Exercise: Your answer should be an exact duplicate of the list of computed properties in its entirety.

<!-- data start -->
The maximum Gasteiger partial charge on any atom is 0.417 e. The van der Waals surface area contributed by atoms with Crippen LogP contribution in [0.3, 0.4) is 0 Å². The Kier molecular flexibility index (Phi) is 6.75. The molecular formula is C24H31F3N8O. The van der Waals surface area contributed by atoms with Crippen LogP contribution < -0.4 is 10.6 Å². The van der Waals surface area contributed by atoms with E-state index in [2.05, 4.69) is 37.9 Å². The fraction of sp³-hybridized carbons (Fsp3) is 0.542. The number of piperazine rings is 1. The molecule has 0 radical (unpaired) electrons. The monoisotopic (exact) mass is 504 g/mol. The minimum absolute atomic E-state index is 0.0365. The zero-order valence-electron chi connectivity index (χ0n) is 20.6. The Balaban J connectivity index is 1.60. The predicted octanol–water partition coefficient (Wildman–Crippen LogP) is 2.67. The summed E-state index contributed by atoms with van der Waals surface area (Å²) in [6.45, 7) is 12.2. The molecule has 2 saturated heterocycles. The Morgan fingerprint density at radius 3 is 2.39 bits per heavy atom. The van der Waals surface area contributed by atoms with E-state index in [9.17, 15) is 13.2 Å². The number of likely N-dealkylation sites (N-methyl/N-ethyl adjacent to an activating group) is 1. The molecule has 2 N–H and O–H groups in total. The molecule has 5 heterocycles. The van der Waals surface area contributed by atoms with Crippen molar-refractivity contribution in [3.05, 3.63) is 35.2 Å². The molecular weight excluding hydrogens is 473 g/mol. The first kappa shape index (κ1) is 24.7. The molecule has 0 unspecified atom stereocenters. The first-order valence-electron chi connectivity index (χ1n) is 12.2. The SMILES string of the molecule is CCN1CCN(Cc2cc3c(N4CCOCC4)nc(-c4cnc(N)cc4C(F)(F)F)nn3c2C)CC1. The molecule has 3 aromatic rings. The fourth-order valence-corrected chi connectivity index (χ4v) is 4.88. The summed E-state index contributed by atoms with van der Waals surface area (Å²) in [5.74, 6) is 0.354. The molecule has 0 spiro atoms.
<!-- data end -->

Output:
The maximum Gasteiger partial charge on any atom is 0.417 e. The van der Waals surface area contributed by atoms with Crippen LogP contribution in [0.3, 0.4) is 0 Å². The Kier molecular flexibility index (Phi) is 6.75. The molecular formula is C24H31F3N8O. The van der Waals surface area contributed by atoms with Crippen LogP contribution < -0.4 is 10.6 Å². The van der Waals surface area contributed by atoms with E-state index in [2.05, 4.69) is 37.9 Å². The fraction of sp³-hybridized carbons (Fsp3) is 0.542. The number of piperazine rings is 1. The molecule has 0 radical (unpaired) electrons. The monoisotopic (exact) mass is 504 g/mol. The minimum absolute atomic E-state index is 0.0365. The zero-order valence-electron chi connectivity index (χ0n) is 20.6. The Balaban J connectivity index is 1.60. The predicted octanol–water partition coefficient (Wildman–Crippen LogP) is 2.67. The summed E-state index contributed by atoms with van der Waals surface area (Å²) in [6.45, 7) is 12.2. The molecule has 2 saturated heterocycles. The Morgan fingerprint density at radius 3 is 2.39 bits per heavy atom. The van der Waals surface area contributed by atoms with E-state index in [9.17, 15) is 13.2 Å². The number of likely N-dealkylation sites (N-methyl/N-ethyl adjacent to an activating group) is 1. The molecule has 2 N–H and O–H groups in total. The molecule has 5 heterocycles. The van der Waals surface area contributed by atoms with Crippen molar-refractivity contribution in [3.05, 3.63) is 35.2 Å². The molecular weight excluding hydrogens is 473 g/mol. The first kappa shape index (κ1) is 24.7. The molecule has 0 unspecified atom stereocenters. The first-order valence-electron chi connectivity index (χ1n) is 12.2. The SMILES string of the molecule is CCN1CCN(Cc2cc3c(N4CCOCC4)nc(-c4cnc(N)cc4C(F)(F)F)nn3c2C)CC1. The molecule has 3 aromatic rings. The fourth-order valence-corrected chi connectivity index (χ4v) is 4.88. The summed E-state index contributed by atoms with van der Waals surface area (Å²) in [5.74, 6) is 0.354. The molecule has 0 spiro atoms.